• Average annual temperature: Script error: No such module "convert". (mountains) to Script error: No such module "convert". (plains)
  • Average January temperature: Script error: No such module "convert".
  • Average July temperature: Script error: No such module "convert".

Administrative divisions

Map of the Republic of Bashkortostan


The head of the government of the Republic of Bashkortostan is the Head, who is appointed by the President of Russia for a four-year term. According to the Constitution, the Head of the Republic of Bashkortostan guarantees rights and liberties of the country's people and citizens, protects economic and political interests of the Republic of Bashkortostan, and secures legitimacy, law and order within its territory.

Rustem Khamitov assumed office on July 19, 2010. His predecessor was Murtaza Rakhimov, elected on December 17, 1993. Before the elections, Rakhimov was the Chairman of the Supreme Soviet of the Republic— the highest post at that time. Rakhimov was re-elected in December 2003 in a poll condemned by the OSCE for exhibiting "elements of basic fraud."

The Republic's parliament is the State Assembly—Kurultai, popularly elected every five years. The one-chamber State Assembly has 120 deputies.

The Republic's Constitution was adopted on December 24, 1993. Article 1 of the Constitution stipulates that Bashkortostan is a sovereign state within Russia, it has state power beyond the limits of authority of the Russian Federation and the powers of the Russian Federation concerning the aspect of joint authority of the Russian Federation and the Republic of Bashkortostan. The Republic of Bashkortostan is a full-fledged subject of the Russian Federation on equal and agreed bases.

The relations of the Republic of Bashkortostan and the Russian Federation are at present based on the articles of the Constitution of the Russian Federation, the Constitution of the Republic of Bashkortostan, the Federative Treaty (with amendments), and the Agreement on Separation of authorities and powers and mutual delegating of powers among the organs of state power of the Republic of Bashkortostan.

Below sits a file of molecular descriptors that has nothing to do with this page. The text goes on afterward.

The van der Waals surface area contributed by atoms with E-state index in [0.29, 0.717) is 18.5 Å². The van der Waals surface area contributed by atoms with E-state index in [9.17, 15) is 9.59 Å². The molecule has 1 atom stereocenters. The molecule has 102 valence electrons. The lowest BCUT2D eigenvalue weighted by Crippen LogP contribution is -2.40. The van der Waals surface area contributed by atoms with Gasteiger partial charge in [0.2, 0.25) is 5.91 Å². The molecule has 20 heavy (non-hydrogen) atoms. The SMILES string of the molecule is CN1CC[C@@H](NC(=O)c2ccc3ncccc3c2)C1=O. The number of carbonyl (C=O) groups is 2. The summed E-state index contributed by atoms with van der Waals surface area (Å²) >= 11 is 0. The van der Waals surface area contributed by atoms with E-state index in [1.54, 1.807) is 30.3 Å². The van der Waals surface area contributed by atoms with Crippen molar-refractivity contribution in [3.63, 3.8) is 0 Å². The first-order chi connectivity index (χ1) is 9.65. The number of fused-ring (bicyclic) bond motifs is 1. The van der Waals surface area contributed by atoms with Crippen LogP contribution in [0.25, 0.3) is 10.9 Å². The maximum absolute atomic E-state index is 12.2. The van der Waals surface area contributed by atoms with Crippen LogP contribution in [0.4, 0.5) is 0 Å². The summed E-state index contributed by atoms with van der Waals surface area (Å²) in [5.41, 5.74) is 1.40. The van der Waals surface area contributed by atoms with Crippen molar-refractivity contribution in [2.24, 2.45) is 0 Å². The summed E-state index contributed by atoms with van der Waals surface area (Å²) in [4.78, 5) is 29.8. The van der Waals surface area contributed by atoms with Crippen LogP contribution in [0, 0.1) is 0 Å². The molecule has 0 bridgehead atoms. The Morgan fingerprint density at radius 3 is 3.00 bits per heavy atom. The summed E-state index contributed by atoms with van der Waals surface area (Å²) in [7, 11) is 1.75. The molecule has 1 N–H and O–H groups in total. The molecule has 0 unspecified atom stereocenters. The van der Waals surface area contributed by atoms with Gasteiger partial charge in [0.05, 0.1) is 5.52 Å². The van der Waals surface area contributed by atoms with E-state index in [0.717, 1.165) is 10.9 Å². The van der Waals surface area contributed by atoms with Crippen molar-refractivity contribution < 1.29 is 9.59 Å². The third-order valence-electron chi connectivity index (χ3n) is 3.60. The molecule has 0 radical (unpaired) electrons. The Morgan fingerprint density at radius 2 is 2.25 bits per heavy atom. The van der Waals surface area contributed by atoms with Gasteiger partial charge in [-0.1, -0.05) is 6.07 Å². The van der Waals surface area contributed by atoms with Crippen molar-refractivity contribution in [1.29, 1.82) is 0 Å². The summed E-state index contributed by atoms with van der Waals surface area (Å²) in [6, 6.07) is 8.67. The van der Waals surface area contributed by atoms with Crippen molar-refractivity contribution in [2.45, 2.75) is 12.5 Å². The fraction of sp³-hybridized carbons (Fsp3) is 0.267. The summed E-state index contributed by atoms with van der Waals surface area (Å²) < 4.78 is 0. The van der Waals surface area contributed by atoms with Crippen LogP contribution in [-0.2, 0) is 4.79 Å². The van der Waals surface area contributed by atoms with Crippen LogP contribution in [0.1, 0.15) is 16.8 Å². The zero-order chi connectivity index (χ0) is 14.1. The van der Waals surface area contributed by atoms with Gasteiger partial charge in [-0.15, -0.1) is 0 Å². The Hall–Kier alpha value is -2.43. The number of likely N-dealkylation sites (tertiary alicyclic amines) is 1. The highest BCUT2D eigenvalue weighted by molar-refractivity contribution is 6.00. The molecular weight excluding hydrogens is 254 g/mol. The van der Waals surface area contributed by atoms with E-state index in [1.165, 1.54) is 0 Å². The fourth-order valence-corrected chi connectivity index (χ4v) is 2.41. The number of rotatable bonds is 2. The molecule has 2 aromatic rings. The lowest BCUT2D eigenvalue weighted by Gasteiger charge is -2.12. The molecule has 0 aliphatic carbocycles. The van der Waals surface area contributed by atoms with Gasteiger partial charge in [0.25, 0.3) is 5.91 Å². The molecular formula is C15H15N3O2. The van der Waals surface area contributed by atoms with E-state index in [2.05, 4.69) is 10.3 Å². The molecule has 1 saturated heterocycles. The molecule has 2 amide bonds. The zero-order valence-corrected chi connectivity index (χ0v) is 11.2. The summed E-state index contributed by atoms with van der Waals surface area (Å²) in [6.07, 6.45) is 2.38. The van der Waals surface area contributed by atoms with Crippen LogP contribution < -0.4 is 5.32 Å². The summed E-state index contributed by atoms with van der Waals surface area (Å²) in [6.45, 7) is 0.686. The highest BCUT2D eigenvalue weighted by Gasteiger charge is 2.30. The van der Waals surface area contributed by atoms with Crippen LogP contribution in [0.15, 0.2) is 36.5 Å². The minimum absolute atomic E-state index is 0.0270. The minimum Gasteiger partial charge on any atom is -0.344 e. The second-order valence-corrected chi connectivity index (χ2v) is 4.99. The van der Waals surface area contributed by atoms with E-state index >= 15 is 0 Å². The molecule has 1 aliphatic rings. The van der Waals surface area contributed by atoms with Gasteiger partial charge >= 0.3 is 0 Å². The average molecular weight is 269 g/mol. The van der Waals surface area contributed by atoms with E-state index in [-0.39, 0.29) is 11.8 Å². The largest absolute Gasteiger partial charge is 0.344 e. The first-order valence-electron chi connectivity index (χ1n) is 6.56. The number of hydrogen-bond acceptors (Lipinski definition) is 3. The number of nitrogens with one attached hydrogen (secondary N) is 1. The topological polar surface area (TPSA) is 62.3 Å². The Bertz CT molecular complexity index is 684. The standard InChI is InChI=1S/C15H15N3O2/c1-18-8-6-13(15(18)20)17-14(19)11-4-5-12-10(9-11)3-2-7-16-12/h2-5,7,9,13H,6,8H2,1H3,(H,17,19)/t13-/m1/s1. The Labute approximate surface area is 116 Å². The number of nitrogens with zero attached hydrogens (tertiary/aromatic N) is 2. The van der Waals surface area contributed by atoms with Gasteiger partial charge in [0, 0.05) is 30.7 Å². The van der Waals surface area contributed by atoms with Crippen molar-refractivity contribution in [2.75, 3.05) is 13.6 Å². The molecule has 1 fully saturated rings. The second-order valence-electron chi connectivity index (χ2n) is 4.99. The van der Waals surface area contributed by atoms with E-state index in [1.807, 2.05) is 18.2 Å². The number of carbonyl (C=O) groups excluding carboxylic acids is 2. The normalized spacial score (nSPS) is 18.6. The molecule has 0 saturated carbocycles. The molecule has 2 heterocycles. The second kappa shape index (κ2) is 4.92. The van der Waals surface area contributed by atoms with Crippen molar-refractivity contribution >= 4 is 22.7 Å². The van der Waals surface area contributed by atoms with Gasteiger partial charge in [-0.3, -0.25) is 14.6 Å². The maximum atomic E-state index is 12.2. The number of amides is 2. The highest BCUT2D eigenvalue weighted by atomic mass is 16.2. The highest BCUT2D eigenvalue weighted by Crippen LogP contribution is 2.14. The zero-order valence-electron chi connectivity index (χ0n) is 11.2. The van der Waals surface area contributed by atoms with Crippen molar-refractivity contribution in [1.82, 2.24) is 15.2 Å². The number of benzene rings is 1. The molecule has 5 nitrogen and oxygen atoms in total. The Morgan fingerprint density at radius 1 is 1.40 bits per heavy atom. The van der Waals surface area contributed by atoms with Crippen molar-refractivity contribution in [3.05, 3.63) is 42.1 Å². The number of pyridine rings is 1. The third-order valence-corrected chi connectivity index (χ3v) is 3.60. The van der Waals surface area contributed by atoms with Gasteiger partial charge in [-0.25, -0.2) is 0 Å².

The judicial power of the republic is in the hands of the Constitutional Court, the Supreme Court, the Court of Appeals, district Courts, and justices of the peace.

In full accord with universally recognized principles of international law, articles of the European Charter of Local Self-Government and the Constitution of the Russian Federation, the Republic of Bashkortostan ensures in its Constitution that local self-government is recognized and guaranteed within the republic's territory.

The Republic of Bashkortostan resolves all issues of administrative-territorial structure on its own. The list of districts and towns, municipalities, as well as the order of establishing, amending and changing borders of municipalities and their names are stipulated by the Republic of Bashkortostan law "On administrative-territorial structure of the Republic of Bashkortostan and territory of municipalities".

The state has strong ties with its neighbor Tatarstan.[16][17]


Assy resort

Bashkortostan is one of the most developed regions of the Russian Federation in terms of its gross regional output, volume of industrial production, agricultural production, and investment in fixed assets.

The economy of Bashkortostan, being one of the largest industrial centers of Russia, is very diverse. Bashkortostan has a large agricultural sector. But the republic's most important industry is chemical processing; Bashkortostan produces more oil than any other region of Russia, about 26 million tons annually, and provides 17% of the country's gasoline and 15% of its diesel fuel. Other important products manufactured in Bashkortostan include alcohols, pesticides and plastics. The republic's gross regional product in 2007 was 645 billion rubles (over €18 billion).[18] More than half of Bashkortostan's industry is based in Ufa, the republic's capital.

Major economic indices
2002 2003 2004
Gross regional product 214.8 279.7 n/a billion roubles
Industrial production volume 161.7 192.1 354 billion roubles
Construction 1,408 1,471.5 1508.4 th.m.²
Agricultural produce 50.1 52.1 57.2 billion roubles
Investments into fixed capital 52.1 53.7 62.4 billion roubles
Accumulated foreign investments 71.7 97.6 157.1 million US$
Foreign trade turnover 2646 3045.3 3840.6 million US$
Export 2303.4 2724.4 3525.9 million US$
Import 342.3 320.9 314.7 million US$
Wholesale trade turnover 117.7 118.1 151.2 billion roubles